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David Wood - Here & Now
Review by: George Peden, CSO Staff Journalist

Talk to most fans and the pulling power of country music is its honesty. Country music is homegrown real. There are stories, often life driven and open in the lyrics. A life lived and revealed can sometimes rest in the liner notes. David Wood’s liner to Here & Now is a point in question.

David Woods, by his own admission, is “north of 65”. He holds no need to fill arenas on global sell out tours, or to see his face beaming out of CMT, and, given his brand of traditional country, he could be waiting a while for a Billboard hit.

But what the matter.

Reading his liner notes, you quickly suspect he does not crave the fame; he just wants to make the music. And that he does on his 11-track debut, out on DeW Note Records. Armed with an array of tunes that ride the familiar track of heartache, love, loss and redemption this proclaimed “country and western” devotee is sure to win fans who are more Gene Autry than Toby Keith.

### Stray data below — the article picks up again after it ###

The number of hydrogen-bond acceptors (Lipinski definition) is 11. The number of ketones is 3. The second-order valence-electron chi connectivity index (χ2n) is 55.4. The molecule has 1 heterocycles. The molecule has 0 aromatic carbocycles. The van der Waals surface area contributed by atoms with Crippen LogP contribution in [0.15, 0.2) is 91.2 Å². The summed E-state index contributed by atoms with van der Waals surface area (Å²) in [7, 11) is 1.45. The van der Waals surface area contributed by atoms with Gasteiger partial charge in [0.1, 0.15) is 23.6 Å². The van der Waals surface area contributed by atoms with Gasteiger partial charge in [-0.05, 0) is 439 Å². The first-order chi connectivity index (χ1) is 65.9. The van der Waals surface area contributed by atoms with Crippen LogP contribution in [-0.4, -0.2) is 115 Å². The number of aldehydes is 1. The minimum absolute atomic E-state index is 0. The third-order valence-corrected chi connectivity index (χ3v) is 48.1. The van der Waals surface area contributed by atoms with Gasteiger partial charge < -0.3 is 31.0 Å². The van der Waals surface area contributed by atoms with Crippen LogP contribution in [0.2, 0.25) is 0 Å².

“This album is undeniably a frontal attack on the current trends of rock-country and pop-country. This is not your kid’s country music,” tells Wood, who has penned the emotive “You are My Love (A Wedding Song) for this album. “It refects my age and my experiences in life.”

As a former lawyer to music acts, Woods favors the outlaws like Cash, Jennings and Haggard for inspiration, and, like his heroes, there is an obvious determination to be free from the shackles of perceived age.

As Wood’s shares, it was only when he bought veteran rocker Jerry Lee Lewis’ Last Man Standing DVD he knew his future direction. “If I was ever going to play piano and sing, why not here and now,” – the confident move also gave rise to a needed album title.

With his newfound catch-cry of “who says 65 is mandatory retirement”, on hearing the album you are left with admiration for someone who finally is living his dream.

Country music is real. The music is real and telling. Just like David Wood.

“Sayin’ Goodbye To The West”, “I Ain’t Worth The Powder (To Blow Me To Hell Without You)”, the moody “I Wish I Had Someone To Love Me” and the autobiographical “Old Enough To Be Somebody’s Hero” are sure to please.



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